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Leyton Sixth Form College or LSC is a public college located in the London Borough of Waltham Forest.

Leyton Sixth Form College
LSC, Success at a Caring College.jpg
Essex Road

, ,
Coordinates51°34′34″N 0°00′09″W / 51.5760°N 0.0026°W / 51.5760; -0.0026Coordinates: 51°34′34″N 0°00′09″W / 51.5760°N 0.0026°W / 51.5760; -0.0026
TypeSixth form college
MottoSuccess at a Caring College[citation needed]
Religious affiliation(s)Mixed
Local authorityGreater London LSC & Waltham Forest LEA
Department for Education URN130457 Tables
PrincipalDoctor Kevin Watson
Colour(s)White & Blue

LSC has been one of the few colleges in London to acquire their own operating warrant for the Duke of Edinburgh’s Award project.[1][2]

The college has achieved the Investors in People Gold Award, one of the most prestigious honors that is obtained by 1% of United Kingdom’s corporations.[3][4]

In April 2013, when Leyton Sixth Form College won the British Colleges Sport’s annual award, it was nominated to be the best college in London for sport.[5]


Courses and specialismsEdit

The college offers a wide mix of academic and vocational full-time courses, containing more than 35 A level subjects, 15 BTEC subjects, some International GCSE subjects, GNVQ subjects and ESOL programmes. Yearly course analyses are extensive and burdensome.
The college has formal partnerships with Queen Mary University of London and the University of Westminster.


The chemistry security policy recognises the head casing worn by many female Muslim students.[6]

The college holds more than 2100 full-time students and it serves large groups of students from various ethnic backgrounds, which include British South Asians, Black British, and Eastern Europeans. LSC also serves a large Islamic society of College.


The main campus on Essex Road.

Leyton County High School for BoysEdit

Leyton County High School for Boys was formed in 1916 by amalgamation of Leyton and Leytonstone high schools. The school occupied temporary premises at Connaught Road until 1929, when it moved to new buildings in Essex Road.[7] The opening was performed by the Prince of Wales.[8] It was a selective grammar school for boys aged 11 to 18. The analogue of this school was the Leyton County High School for Girls on Colworth Road. Head Master for the school in the 1940-1949 period was Dr Couch, a cousin of Dr Quiller-Couch. He presided over the school while it housed first-year pupils at Ruckholt Road annex, a building partly damaged in the World War 2 air raids on the nearby Temple Mills marshalling yard. The site is now a car sales outlet. No doubt there was an influx of pupils at the end of the war that could not be accommodated in other Grammar Schools that had been damaged in that area of South West Essex.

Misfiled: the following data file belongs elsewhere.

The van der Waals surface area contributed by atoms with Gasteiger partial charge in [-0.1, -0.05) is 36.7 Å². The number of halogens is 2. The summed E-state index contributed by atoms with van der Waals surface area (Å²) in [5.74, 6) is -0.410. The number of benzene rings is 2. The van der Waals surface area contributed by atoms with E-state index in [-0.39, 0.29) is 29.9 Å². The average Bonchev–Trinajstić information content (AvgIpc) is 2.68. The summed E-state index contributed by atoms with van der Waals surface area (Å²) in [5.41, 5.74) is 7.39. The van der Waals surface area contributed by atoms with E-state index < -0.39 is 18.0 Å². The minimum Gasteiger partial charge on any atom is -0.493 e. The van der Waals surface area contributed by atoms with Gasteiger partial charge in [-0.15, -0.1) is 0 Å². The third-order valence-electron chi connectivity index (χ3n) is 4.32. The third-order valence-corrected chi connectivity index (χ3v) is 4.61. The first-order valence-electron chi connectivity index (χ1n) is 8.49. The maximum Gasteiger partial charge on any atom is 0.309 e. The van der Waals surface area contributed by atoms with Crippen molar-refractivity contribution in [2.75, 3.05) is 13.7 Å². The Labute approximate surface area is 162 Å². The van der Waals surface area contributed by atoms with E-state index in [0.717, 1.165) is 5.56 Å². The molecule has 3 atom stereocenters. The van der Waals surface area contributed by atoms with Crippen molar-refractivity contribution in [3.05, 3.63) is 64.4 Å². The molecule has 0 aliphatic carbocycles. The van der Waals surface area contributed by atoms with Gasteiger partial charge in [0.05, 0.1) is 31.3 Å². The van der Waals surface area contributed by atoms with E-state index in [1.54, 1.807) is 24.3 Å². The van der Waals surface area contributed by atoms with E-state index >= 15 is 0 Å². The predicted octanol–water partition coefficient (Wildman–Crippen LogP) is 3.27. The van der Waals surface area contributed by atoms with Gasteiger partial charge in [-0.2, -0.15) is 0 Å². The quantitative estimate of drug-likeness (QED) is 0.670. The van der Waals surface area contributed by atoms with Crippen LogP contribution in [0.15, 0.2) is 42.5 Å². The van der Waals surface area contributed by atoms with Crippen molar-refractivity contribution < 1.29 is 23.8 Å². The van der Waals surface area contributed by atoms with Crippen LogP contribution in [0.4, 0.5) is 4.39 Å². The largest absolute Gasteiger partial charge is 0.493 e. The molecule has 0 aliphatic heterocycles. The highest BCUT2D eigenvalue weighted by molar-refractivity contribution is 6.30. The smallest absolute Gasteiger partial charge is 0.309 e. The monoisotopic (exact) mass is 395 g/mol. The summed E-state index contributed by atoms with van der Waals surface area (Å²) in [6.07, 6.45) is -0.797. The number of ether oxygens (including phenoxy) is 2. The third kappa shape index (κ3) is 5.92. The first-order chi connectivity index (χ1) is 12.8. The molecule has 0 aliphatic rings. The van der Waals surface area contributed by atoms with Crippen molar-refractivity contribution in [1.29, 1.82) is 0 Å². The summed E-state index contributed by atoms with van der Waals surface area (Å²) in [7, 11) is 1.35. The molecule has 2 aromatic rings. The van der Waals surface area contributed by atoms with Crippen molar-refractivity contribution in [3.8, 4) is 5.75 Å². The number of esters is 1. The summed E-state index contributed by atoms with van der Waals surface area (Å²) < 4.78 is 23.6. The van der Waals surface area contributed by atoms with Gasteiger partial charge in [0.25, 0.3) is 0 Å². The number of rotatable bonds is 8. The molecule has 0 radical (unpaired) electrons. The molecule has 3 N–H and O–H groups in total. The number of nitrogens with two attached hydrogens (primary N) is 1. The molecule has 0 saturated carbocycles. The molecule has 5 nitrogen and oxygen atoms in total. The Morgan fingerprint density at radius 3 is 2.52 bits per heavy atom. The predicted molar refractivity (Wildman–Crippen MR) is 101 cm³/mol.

In 1992, Paul Estcourt (who attended during the period 1957-64) published a book entitled "L.C.H.S. at its Peak". This book not only described his recollections but also the academic and sporting achievements under the leadership of John Cummings, who succeeded Dr Couch as Headmaster.

Sixth form collegeEdit

In 1968, Waltham Forest adopted the comprehensive system and in its new guise it catered for mixed-ability 14- to 18-year-old boys as Leyton Senior High School for Boys before a re-organisation in 1985 led a change of role as a co-educational sixth form college.

Building ProgrammeEdit

The Meridian House, which represents two of the Greenwich meridian instruments.

The college's forty million pounds building project has been finished. The new theatre has become the venue for drama and musical performances. The college's purpose built Television studio has been established.
The street that now links all institution buildings has put on events as varied as a World Food Day
and the annual Higher Education fair taking place in it.[9]

A new gymnasium, fitness suite, locker rooms and ablution areas for Muslims staffs and learners, have seen a large rise in student and staff participation in sport as well as providing facilities for local schools and especially for Muslims, where either males and females can pray Jumu'ah.[10]

The final stage of the scheme was a spacious extension to the existing Meridian House, and the complete refurbishment of the original college building. The Prime Meridian passes through this, which is Hooke’s 10-foot Mural Quadrant.[11]
The enlargement now accommodates the Business and Travel departments as well as providing extraordinary new infrastructures for Art and Design.
The reconstructing building has provided an egregious[clarification needed] new library and an extensive drop-in computer centre, named the Hub and rebuilt Maths and science sectors.

Former notable teachersEdit



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  2. ^ "Archived copy". Archived from the original on 26 August 2014. Retrieved 22 August 2014. Cite uses deprecated parameter |deadurl= (help)CS1 maint: archived copy as title (link)
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  6. ^ "Archived copy". Archived from the original on 13 September 2014. Retrieved 12 September 2014. Cite uses deprecated parameter |deadurl= (help)CS1 maint: archived copy as title (link)
  7. ^ A History of the County of Essex: Volume 6 (1973), pp. 233-240. URL:
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External linksEdit